Everyone knows that EVs don’t take gas and that it’s cheaper to charge a battery than it is to fill a tank. It’s no secret that EVs cost less to maintain and that they don’t break down as much because they have far fewer moving parts. But gas and maintenance are only two of the three big components that factor into the cost of long-term ownership.
The third is insurance.
If you’re considering an EV, you probably know about the tax credits, the environmental benefits and the incredible range of modern batteries. But how much do you really know about the insurance that you’re required to buy in order to get your clean, quiet EV on the road? Here’s what you need to know before you decide.
As Goes the MSRP, So Go Your Monthly Premiums
Generally, it costs more to insure vehicles that are more expensive to buy, according to Progressive, a fact that doesn’t change with a leap from gas to electric. Kelley Blue Book reports that the average cost of a new 2021 EV is $51,532. That’s more than $11,000 higher than the average full-size gas car and approaching $30,000 more than the average gas-powered compact car.
You might recoup a nice chunk of that difference through tax credits and lower long-term ownership costs associated with fuel and maintenance. But upfront, yes, the higher average cost of EVs will likely call for higher monthly insurance premiums because expensive cars cost more to repair and replace.
As Edmunds points out, however, there’s no rule saying you have to buy the segment average. EVs like the Mini Cooper SE, the Nissan Leaf and the Hyundai Ioniq Electric all start in the low-$30,000s.
It’s Not Just the MSRP — EVs Have Costly Components, Too
EVs sustain damage more easily than gas-powered vehicles, they cost more to repair on average and their critical components can be as expensive as some cars. For example, if a Chevy Bolt gets into a fender bender that damages its battery pack, the insurance company would have to shell out “well in excess of $15,000” to replace it, not including labor, according to MyEV. All that for a crash that would have likely resulted in minimal damage for a gas car.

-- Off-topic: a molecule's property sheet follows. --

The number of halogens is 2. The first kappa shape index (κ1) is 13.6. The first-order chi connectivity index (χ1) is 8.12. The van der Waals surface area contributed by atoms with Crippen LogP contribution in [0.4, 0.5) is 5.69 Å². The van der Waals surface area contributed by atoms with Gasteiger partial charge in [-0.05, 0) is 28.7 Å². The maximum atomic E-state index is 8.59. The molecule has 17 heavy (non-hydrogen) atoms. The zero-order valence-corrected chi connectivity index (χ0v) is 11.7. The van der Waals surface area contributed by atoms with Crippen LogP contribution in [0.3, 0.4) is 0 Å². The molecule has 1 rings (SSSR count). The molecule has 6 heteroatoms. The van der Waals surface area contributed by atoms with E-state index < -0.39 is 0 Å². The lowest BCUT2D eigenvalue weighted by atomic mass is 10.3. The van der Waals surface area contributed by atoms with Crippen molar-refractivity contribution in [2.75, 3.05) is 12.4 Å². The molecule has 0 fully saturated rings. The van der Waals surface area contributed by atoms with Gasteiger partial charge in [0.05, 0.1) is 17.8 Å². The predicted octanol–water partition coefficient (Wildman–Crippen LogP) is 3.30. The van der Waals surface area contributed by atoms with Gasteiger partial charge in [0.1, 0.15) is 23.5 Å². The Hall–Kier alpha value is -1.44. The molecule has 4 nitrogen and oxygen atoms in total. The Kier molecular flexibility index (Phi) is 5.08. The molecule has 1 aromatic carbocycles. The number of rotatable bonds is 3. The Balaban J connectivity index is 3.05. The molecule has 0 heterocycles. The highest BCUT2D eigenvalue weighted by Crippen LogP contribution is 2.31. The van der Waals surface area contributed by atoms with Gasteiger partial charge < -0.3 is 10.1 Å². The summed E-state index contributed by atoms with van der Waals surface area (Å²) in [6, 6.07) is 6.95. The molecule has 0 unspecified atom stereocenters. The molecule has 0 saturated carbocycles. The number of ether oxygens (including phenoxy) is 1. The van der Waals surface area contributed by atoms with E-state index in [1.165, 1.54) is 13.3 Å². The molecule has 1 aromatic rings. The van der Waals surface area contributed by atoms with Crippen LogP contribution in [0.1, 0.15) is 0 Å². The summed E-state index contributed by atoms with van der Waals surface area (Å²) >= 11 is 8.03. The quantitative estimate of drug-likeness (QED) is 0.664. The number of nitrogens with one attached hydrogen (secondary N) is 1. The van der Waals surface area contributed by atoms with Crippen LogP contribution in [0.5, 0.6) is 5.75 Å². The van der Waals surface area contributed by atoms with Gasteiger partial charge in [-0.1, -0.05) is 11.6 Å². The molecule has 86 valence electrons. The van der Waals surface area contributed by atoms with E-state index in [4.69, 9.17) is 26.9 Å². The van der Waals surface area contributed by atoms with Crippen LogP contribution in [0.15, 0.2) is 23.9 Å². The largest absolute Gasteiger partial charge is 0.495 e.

According to Forbes, the low maintenance costs that make EVs so cheap to own in the long-term can cut both ways. EVs break down less frequently because they have fewer moving parts. The tradeoff is that many of an EV’s parts must therefore perform multiple functions that affect multiple systems. Not only are those components themselves more expensive to replace, but since they’re so complex, they’re often harder and more time-consuming to fix or install, which drives up the cost of labor.
Insurers factor all of those costs into the price of their monthly premiums.
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So, How Much Can I Expect To Pay?
According to AAA, these are the annual rates that the average driver can expect to pay for full coverage across the following vehicle categories:
- Small SUV: $1,087
- Small sedan: $1,342
- Electric vehicle: $1,227
Many factors influence insurance rates, however, beyond just the car’s MSRP. A red convertible two-seater sports car, for example, might cost more to insure than a similarly priced family minivan. Even the brand can impact the rate. For example, it costs an average of $4,539 to insure a Tesla, according to Car and Driver.
All the Other Rules Still Apply
According to Forbes, your premiums are as much or more about the driver as they are about the car — and that holds true both with EVs and gas-burning vehicles. Factors that might swing your monthly premiums up or down are:
- Your age
- Where you live
- How many miles you drive
- Your driving record, including accidents and citations
Keep in mind that just as with gas cars, shopping around for insurance policies can save you big money if you’re thinking of going electric. It’s worth taking the extra time and effort to compare carriers and policies if it saves you money. You’ll do even better if you find an EV-friendly insurer in the process. Companies like Liberty Mutual, for example, actually offer discounted rates for drivers who buy EVs.
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Last updated: Sept. 10, 2021